Table of contents:
2023 Author: Malcolm Clapton | [email protected]. Last modified: 2023-05-22 06:26
From a fragment of the book “Only after you. World History of Good Manners”you will find out why men used to be allowed to touch women by the breasts, and going to a brothel was common.
Many aspects of sexual life that became private in the course of civilization were initially public. For example, before a woman could get a divorce only by proving that her husband was impotent. Since the purpose of marriage was to have children, the church took the infertility accusations seriously.
During the trials of the XIII-XIV centuries. when examining a potential impotent man, his penis was measured: it was believed that the shorter it is, the higher the likelihood that the man is infertile.
The women attending the meeting sometimes even deliberately aroused the poor man to see if his penis responded to touch. In the XV century. the husband accused of impotence was forced to prove his sexual solvency in a brothel, in the presence of priests and officials.
According to historians, a similar case took place back in 1677, when many onlookers gathered to gawk as a certain aging marquis was trying to prove his masculine strength. The Marquis stated that he was capable of sexual intercourse, however, according to the subject, the crowd waiting behind the curtains became an obstacle to the implementation of his intention.
Today, masculinity is no longer publicly measured, but masculinity is still a matter of discussion and idle curiosity. Viagra entered a new chapter in the history of potency: the market for drugs for erectile dysfunction grew rapidly in the 2000s, and now they are used not so much to treat impotence as to improve the quality of intercourse. Even if a man is interested in golf or gardening much more, he must still fulfill his manly duty - and preferably as long as possible.
In the Middle Ages, due to a lack of space, several people often slept in one bed, and not only relatives, but also servants and guests. In the 16th century, rules began to appear that defined the boundaries of modesty between boys and girls.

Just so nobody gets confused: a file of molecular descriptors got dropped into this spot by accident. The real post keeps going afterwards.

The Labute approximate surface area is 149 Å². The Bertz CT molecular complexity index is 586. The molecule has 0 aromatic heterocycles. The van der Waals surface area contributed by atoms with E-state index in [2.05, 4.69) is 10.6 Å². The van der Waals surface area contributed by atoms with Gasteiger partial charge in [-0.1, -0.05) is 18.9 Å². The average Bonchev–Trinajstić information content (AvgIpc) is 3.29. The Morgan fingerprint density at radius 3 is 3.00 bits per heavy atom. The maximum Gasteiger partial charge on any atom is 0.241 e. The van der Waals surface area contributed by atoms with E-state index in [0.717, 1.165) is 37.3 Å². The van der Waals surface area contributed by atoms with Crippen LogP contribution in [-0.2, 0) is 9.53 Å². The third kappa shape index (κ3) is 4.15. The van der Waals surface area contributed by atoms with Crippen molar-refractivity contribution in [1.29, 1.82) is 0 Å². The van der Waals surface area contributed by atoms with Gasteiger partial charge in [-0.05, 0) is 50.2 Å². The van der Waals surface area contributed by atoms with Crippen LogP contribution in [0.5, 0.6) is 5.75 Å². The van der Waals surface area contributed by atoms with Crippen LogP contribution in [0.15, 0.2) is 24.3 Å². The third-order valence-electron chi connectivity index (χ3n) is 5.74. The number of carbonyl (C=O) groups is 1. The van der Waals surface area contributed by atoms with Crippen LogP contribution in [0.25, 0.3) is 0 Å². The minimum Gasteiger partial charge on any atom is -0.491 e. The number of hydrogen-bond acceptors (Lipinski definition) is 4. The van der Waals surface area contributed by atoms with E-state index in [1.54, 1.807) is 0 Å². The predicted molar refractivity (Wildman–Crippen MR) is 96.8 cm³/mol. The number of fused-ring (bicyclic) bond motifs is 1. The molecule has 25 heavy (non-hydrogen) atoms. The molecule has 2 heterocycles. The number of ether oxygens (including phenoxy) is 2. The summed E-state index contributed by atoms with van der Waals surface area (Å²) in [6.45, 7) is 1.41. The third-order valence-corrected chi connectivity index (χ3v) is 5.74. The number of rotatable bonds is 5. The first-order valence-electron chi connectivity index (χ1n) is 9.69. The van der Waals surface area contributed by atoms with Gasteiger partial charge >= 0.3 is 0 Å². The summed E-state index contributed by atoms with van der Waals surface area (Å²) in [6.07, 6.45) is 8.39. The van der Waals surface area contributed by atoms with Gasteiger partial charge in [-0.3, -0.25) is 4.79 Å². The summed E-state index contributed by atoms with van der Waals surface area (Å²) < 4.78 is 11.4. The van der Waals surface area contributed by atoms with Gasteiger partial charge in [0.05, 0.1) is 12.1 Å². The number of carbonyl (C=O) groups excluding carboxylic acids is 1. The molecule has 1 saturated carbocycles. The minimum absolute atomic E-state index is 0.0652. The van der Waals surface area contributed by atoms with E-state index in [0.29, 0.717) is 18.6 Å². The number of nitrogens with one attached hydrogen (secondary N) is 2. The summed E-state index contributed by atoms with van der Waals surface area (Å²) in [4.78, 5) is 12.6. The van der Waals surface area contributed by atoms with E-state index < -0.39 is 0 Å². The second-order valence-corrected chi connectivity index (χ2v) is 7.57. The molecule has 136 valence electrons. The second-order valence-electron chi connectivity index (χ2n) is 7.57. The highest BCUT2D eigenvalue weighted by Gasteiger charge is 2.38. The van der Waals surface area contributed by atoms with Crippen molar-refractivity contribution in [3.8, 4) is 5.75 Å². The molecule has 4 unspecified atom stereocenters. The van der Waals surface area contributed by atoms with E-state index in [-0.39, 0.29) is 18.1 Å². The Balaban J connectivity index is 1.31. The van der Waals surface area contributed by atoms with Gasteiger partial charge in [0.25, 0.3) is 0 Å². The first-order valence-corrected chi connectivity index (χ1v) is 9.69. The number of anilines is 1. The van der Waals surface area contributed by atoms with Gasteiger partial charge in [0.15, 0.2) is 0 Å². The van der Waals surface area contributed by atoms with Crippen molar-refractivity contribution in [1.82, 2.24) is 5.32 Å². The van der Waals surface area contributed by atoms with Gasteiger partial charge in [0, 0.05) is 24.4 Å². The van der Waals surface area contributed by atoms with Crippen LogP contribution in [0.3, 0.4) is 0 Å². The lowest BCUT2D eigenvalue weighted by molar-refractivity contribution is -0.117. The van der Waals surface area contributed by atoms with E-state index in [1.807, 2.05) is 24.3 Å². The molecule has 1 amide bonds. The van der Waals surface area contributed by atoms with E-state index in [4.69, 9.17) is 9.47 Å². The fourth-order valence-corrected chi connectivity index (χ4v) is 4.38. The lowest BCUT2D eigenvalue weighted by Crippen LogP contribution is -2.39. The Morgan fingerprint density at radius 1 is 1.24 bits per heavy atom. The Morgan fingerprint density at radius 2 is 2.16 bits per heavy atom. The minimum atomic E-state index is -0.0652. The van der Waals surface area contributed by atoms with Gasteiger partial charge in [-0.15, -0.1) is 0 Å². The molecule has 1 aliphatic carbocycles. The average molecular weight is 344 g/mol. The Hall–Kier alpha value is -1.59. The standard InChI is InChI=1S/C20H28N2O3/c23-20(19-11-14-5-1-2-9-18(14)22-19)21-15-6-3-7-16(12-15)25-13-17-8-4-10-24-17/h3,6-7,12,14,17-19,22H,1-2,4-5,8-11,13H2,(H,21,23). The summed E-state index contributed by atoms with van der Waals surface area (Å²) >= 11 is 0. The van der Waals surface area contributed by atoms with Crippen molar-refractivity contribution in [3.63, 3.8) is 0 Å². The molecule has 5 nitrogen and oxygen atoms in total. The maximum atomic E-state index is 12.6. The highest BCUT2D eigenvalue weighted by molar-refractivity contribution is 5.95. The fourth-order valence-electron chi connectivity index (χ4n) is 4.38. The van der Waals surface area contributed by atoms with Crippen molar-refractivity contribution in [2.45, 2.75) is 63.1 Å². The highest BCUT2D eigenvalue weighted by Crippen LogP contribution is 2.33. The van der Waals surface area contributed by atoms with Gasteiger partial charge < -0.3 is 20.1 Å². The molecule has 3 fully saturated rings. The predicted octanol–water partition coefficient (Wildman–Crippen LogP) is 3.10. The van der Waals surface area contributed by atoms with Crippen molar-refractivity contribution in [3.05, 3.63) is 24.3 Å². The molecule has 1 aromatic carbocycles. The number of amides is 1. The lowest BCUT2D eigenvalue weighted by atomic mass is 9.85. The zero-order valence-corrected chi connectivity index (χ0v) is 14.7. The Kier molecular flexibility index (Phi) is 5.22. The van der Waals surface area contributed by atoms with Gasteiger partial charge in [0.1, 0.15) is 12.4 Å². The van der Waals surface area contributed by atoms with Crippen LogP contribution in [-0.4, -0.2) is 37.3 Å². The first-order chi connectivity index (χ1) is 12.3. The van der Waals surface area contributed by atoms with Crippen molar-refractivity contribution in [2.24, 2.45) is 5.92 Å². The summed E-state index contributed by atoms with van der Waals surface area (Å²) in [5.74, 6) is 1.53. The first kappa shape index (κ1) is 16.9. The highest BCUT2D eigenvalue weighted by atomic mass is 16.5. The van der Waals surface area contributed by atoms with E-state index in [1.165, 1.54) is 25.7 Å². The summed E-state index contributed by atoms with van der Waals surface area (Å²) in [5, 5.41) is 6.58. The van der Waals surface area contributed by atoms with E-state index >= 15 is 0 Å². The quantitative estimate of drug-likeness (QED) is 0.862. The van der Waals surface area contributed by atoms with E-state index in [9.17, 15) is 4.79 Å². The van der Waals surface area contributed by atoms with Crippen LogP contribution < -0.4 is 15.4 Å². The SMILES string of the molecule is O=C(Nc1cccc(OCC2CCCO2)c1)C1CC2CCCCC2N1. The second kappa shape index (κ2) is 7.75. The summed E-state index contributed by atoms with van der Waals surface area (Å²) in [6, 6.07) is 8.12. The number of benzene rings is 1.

So, Erasmus of Rotterdam wrote that, while undressing and getting out of bed, you need to remember about decency and not open to prying eyes anything that nature and morality tell us to hide. A couple of centuries later, de la Salle emphasized that a man and a woman should not go to the same bed if they are not married, and if representatives of different genders are forced to sleep in the same room, then the beds should be moved apart.
Even marriage did not guarantee privacy, although the spouses shared the same bed. At the end of the XVI century. the spread of Puritanism in England led to a tightening of control over morality: the priests were officially involved in this, and the neighbors unofficially. The gossips not only shared information with the curious, telling them all intimate details, but also signaled to the churchmen if moral norms were violated.
Common topics of gossip were the seduction of maidservants or the attention-grabbing sex life of spouses. Neighbors also reported to the priests if the husband did not interfere in the love affairs of his wife.
Even aristocrats and simply rich people at that time could not hide from the eyes of their own servants, who spied on what was happening in the master's bedroom. If nobles were brought to trial on charges of adultery, it was the servants who were usually the witnesses. That is, we can say that sexual inviolability as such did not exist.
In the XVII century.this problem was reflected in architecture: from now on, in the homes of wealthy people, a separate corridor led to the bedroom, and not a suite of rooms, as before. Also, bedrooms began to be placed on the upper floors, away from curious servants.
However, it should be noted that in the old class society, the awkwardness of someone watching the most intimate aspects of your life was felt only in the presence of representatives of their own or the upper class.
If there were people nearby who were below you on the social ladder, the absence of shyness was considered in relation to them almost a manifestation of sympathy.
So, according to della Casa, "certain parts of the body should be kept covered and not exposed … unless in the presence of a person whom you are not ashamed of." A noble master could see as such a servant or friend belonging to the lower class, and in those days this was not at all considered arrogant rudeness, but, on the contrary, was viewed as an expression of special affection.
For a long time, royalty and nobles had a habit of accepting subordinates in the bedroom before going to bed or immediately after waking up, as well as sending out their natural needs. The question involuntarily arises: was it not really a way to demonstrate in this way the difference in position?